Perhaps the most tempting, most nerve-wracking and potentially the most profitable investment for city people is a rundown apartment house in a marginal but improving neighborhood. You can buy sound buildings cheap, fix them up, attract tenants able to pay higher rents, then sell the building at a profit. In the meantime, the rental income covers the costs and yields a modest return.
A young New York City couple -- Linda and Dick -- recently launched themselves into this kind of venture in a shabby neighborhood toward which SoHo, a chic artists' district, is spreading rapidly.
This couple put $14,000 down on a $68,000, 17-unit building -- $500 of their own money and $13,500 borrowed from a close friend for 18 months at 12 percent. For the balance, they assumed an 8 percent mortgage from the former owner. From this point, Linda tells the story:
"Owning a building is definitely a financial venture on which we hope to make money, but it's also an emotional and sociological experience. It has been an education not only in plumbing and furnace, but about human nature and ourselves.
"We found the building through a friend who also invests. I was horrified when I first saw it. No lock on the front door, graffiti on the walls, a urine smell in the halls. But all Dick saw was the good condition of the pipes, the roof, the boiler and the wiring, and the reliability of the rents. He said that a lock, paint and Lysol would fix the rest.
"I attacked this project like a huge research assignment. I drove the lawyer nuts, the accountant nuts, the previous owner nuts, Dick nuts. I arrived everywhere with long lists of questions and wouldn't leave until I got them answered. Then a horrible truth dawned. Some of my questions had no answers. No one could guarantee that we'd make a profit, avoid problems and pay the oil bill. Past a certain point you can learn only by doing.
"Some days are better and some are worse. Today is worse. A truck drove across our sidewalk and it collapsed to the tune of $1,000 in repairs. We've had a lot of unexpected expenses.
"Then there was the day that two different oil companies each claimed to have put 900 gallons into our 1,000-gallon tank.
"Everyone said we'd have trouble with the tenants -- most of them Spanish speaking and about half on fixed incomes from welfare or Social Security. But on the whole they've been wonderful.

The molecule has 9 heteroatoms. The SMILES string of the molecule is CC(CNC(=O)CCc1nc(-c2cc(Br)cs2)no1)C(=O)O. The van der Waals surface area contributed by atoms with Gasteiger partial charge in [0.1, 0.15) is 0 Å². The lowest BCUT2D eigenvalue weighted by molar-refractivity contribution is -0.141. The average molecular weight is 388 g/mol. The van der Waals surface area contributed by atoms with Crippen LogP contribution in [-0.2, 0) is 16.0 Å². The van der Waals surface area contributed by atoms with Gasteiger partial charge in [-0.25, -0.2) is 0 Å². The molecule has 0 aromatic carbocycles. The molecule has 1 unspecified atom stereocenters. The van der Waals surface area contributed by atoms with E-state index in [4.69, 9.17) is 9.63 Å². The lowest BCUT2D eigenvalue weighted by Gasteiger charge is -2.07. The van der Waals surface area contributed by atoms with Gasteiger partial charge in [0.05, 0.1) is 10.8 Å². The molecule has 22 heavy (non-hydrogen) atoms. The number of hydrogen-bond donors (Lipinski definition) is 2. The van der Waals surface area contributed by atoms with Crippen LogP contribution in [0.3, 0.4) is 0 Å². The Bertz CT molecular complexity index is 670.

"We wrote a letter telling them who we were and what we wanted to do with the building, and asking what repairs they needed. Now, we've made a modest start on improvements. The front door is kept locked. Everyone takes their trash to the back instead of piling it in the front, and there's almost no littering in the halls.
"Dick's stroke of genius was that we should mop the floors ourselves. When the tenants see us working, they work harder to keep the building clean. We've already had an offer to sell for $10,000 more than we paid.
"Three tenants are in the building illegally, but it's a costly and uncertain process to evict them. Welfare tenants qualify for free government legal aid, which means they can fight you indefinitely. We offered two tenants $25 to move and they left. But an artist is holding us up for $1,000 or more.
"My big worry is money. I'll breathe more easily after the first round of rent increases and when our downpayment loan is paid off.
"There's a phonomenal amount of phone calling and paperwork, my job -- and maintenance and renovation -- Dick's job. We've made friends with other building owners in the neighborhood. They're an invaluable source of information on how to get things done.
"Most of the time it seems worth it. Our hearts soar when an art gallery opens around the corner and a nice dress shop, down the block. We hear that three old buildings near us will be completely redone, which is the best sign of all. Just walking around the neighborhood, you can see new life."